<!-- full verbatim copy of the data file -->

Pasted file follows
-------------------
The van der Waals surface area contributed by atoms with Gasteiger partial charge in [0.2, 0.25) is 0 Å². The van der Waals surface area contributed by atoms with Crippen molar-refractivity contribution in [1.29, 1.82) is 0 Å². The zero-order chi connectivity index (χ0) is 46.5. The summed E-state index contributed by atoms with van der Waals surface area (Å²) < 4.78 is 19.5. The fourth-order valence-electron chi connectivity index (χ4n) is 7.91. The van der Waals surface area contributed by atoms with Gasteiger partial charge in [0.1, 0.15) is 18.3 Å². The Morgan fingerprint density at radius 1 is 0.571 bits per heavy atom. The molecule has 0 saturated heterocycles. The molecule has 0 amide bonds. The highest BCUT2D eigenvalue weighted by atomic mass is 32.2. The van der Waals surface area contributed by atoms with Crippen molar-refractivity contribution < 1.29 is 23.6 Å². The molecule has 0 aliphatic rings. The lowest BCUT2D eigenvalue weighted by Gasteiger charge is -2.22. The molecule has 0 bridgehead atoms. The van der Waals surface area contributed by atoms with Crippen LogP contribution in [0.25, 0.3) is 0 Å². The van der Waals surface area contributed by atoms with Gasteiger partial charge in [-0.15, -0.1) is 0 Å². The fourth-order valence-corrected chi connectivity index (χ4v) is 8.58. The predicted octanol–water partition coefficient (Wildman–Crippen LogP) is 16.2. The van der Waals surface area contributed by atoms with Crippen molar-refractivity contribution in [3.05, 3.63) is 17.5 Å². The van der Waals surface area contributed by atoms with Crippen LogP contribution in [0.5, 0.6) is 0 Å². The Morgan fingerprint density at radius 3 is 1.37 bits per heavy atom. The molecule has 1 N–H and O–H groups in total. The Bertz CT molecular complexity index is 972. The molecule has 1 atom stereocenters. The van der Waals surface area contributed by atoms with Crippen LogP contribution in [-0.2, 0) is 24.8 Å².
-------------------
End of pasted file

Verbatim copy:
The van der Waals surface area contributed by atoms with Gasteiger partial charge in [0.2, 0.25) is 0 Å². The van der Waals surface area contributed by atoms with Crippen molar-refractivity contribution in [1.29, 1.82) is 0 Å². The zero-order chi connectivity index (χ0) is 46.5. The summed E-state index contributed by atoms with van der Waals surface area (Å²) < 4.78 is 19.5. The fourth-order valence-electron chi connectivity index (χ4n) is 7.91. The van der Waals surface area contributed by atoms with Gasteiger partial charge in [0.1, 0.15) is 18.3 Å². The Morgan fingerprint density at radius 1 is 0.571 bits per heavy atom. The molecule has 0 saturated heterocycles. The molecule has 0 amide bonds. The highest BCUT2D eigenvalue weighted by atomic mass is 32.2. The van der Waals surface area contributed by atoms with Crippen molar-refractivity contribution < 1.29 is 23.6 Å². The molecule has 0 aliphatic rings. The lowest BCUT2D eigenvalue weighted by Gasteiger charge is -2.22. The molecule has 0 bridgehead atoms. The van der Waals surface area contributed by atoms with Crippen LogP contribution in [0.25, 0.3) is 0 Å². The van der Waals surface area contributed by atoms with Gasteiger partial charge in [-0.15, -0.1) is 0 Å². The fourth-order valence-corrected chi connectivity index (χ4v) is 8.58. The predicted octanol–water partition coefficient (Wildman–Crippen LogP) is 16.2. The van der Waals surface area contributed by atoms with Crippen molar-refractivity contribution in [3.05, 3.63) is 17.5 Å². The van der Waals surface area contributed by atoms with Crippen LogP contribution in [0.5, 0.6) is 0 Å². The Morgan fingerprint density at radius 3 is 1.37 bits per heavy atom. The molecule has 1 N–H and O–H groups in total. The Bertz CT molecular complexity index is 972. The molecule has 1 atom stereocenters. The van der Waals surface area contributed by atoms with Crippen LogP contribution in [-0.2, 0) is 24.8 Å².